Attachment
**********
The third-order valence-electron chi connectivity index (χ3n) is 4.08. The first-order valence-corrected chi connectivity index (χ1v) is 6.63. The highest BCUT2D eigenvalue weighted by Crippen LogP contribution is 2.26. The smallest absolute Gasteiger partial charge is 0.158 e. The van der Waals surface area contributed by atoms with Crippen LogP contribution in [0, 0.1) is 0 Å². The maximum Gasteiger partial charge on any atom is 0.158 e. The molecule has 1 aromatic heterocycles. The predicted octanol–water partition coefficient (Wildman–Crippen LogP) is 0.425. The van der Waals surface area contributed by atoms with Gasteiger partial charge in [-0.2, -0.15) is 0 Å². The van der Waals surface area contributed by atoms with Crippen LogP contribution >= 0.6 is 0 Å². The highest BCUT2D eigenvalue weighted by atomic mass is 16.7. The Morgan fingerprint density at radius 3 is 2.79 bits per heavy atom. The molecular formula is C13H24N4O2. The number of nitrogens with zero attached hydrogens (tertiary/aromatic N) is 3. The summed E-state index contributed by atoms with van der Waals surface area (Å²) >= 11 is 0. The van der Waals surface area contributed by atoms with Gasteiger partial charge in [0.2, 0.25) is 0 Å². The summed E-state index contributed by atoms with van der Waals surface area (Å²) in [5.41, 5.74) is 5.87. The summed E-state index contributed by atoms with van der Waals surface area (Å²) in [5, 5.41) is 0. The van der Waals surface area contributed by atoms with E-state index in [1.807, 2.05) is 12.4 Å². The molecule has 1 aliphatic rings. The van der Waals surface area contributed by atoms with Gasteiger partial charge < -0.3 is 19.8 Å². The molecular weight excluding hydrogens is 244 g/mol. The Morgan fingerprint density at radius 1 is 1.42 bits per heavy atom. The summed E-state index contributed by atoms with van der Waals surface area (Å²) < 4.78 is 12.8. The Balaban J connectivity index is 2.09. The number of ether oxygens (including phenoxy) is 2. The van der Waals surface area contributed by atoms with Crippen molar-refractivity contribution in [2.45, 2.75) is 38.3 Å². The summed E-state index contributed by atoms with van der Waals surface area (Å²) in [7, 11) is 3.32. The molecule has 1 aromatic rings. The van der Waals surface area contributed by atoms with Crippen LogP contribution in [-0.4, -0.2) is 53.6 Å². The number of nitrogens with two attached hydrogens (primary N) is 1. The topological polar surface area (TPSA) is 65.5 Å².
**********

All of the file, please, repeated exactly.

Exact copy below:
The third-order valence-electron chi connectivity index (χ3n) is 4.08. The first-order valence-corrected chi connectivity index (χ1v) is 6.63. The highest BCUT2D eigenvalue weighted by Crippen LogP contribution is 2.26. The smallest absolute Gasteiger partial charge is 0.158 e. The van der Waals surface area contributed by atoms with Crippen LogP contribution in [0, 0.1) is 0 Å². The maximum Gasteiger partial charge on any atom is 0.158 e. The molecule has 1 aromatic heterocycles. The predicted octanol–water partition coefficient (Wildman–Crippen LogP) is 0.425. The van der Waals surface area contributed by atoms with Gasteiger partial charge in [-0.2, -0.15) is 0 Å². The van der Waals surface area contributed by atoms with Crippen LogP contribution >= 0.6 is 0 Å². The highest BCUT2D eigenvalue weighted by atomic mass is 16.7. The Morgan fingerprint density at radius 3 is 2.79 bits per heavy atom. The molecular formula is C13H24N4O2. The number of nitrogens with zero attached hydrogens (tertiary/aromatic N) is 3. The summed E-state index contributed by atoms with van der Waals surface area (Å²) >= 11 is 0. The van der Waals surface area contributed by atoms with Gasteiger partial charge in [0.2, 0.25) is 0 Å². The summed E-state index contributed by atoms with van der Waals surface area (Å²) in [5.41, 5.74) is 5.87. The summed E-state index contributed by atoms with van der Waals surface area (Å²) in [5, 5.41) is 0. The van der Waals surface area contributed by atoms with E-state index in [1.807, 2.05) is 12.4 Å². The molecule has 1 aliphatic rings. The van der Waals surface area contributed by atoms with Gasteiger partial charge < -0.3 is 19.8 Å². The molecular weight excluding hydrogens is 244 g/mol. The Morgan fingerprint density at radius 1 is 1.42 bits per heavy atom. The summed E-state index contributed by atoms with van der Waals surface area (Å²) < 4.78 is 12.8. The Balaban J connectivity index is 2.09. The number of ether oxygens (including phenoxy) is 2. The van der Waals surface area contributed by atoms with Crippen molar-refractivity contribution in [2.45, 2.75) is 38.3 Å². The summed E-state index contributed by atoms with van der Waals surface area (Å²) in [7, 11) is 3.32. The molecule has 1 aromatic rings. The van der Waals surface area contributed by atoms with Crippen LogP contribution in [-0.4, -0.2) is 53.6 Å². The number of nitrogens with two attached hydrogens (primary N) is 1. The topological polar surface area (TPSA) is 65.5 Å².